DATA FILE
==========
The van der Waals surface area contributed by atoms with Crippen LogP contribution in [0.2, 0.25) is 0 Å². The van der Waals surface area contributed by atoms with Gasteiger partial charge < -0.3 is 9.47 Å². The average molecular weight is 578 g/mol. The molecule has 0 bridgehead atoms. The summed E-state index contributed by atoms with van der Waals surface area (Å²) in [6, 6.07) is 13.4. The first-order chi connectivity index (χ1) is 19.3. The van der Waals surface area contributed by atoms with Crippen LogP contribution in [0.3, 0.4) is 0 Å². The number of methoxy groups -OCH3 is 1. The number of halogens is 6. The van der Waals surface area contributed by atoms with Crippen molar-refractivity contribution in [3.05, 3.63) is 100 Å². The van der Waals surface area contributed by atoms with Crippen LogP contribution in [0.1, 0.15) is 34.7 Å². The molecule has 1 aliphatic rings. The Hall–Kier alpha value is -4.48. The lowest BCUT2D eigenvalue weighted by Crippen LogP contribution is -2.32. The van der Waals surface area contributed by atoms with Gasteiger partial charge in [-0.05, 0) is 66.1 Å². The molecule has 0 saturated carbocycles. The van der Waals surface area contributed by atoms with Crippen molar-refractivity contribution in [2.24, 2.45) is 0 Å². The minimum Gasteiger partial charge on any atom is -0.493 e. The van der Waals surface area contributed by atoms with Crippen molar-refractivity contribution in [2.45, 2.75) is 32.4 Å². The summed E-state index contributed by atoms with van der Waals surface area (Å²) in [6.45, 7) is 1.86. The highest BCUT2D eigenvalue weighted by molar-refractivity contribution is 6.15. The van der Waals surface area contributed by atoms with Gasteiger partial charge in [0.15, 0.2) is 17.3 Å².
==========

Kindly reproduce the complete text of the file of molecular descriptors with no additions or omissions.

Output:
The van der Waals surface area contributed by atoms with Crippen LogP contribution in [0.2, 0.25) is 0 Å². The van der Waals surface area contributed by atoms with Gasteiger partial charge < -0.3 is 9.47 Å². The average molecular weight is 578 g/mol. The molecule has 0 bridgehead atoms. The summed E-state index contributed by atoms with van der Waals surface area (Å²) in [6, 6.07) is 13.4. The first-order chi connectivity index (χ1) is 19.3. The van der Waals surface area contributed by atoms with Crippen LogP contribution in [0.3, 0.4) is 0 Å². The number of methoxy groups -OCH3 is 1. The number of halogens is 6. The van der Waals surface area contributed by atoms with Crippen molar-refractivity contribution in [3.05, 3.63) is 100 Å². The van der Waals surface area contributed by atoms with Crippen LogP contribution in [0.1, 0.15) is 34.7 Å². The molecule has 1 aliphatic rings. The Hall–Kier alpha value is -4.48. The lowest BCUT2D eigenvalue weighted by Crippen LogP contribution is -2.32. The van der Waals surface area contributed by atoms with Gasteiger partial charge in [-0.05, 0) is 66.1 Å². The molecule has 0 saturated carbocycles. The van der Waals surface area contributed by atoms with Crippen molar-refractivity contribution in [2.24, 2.45) is 0 Å². The minimum Gasteiger partial charge on any atom is -0.493 e. The van der Waals surface area contributed by atoms with Crippen molar-refractivity contribution in [2.45, 2.75) is 32.4 Å². The summed E-state index contributed by atoms with van der Waals surface area (Å²) in [6.45, 7) is 1.86. The highest BCUT2D eigenvalue weighted by molar-refractivity contribution is 6.15. The van der Waals surface area contributed by atoms with Gasteiger partial charge in [0.15, 0.2) is 17.3 Å².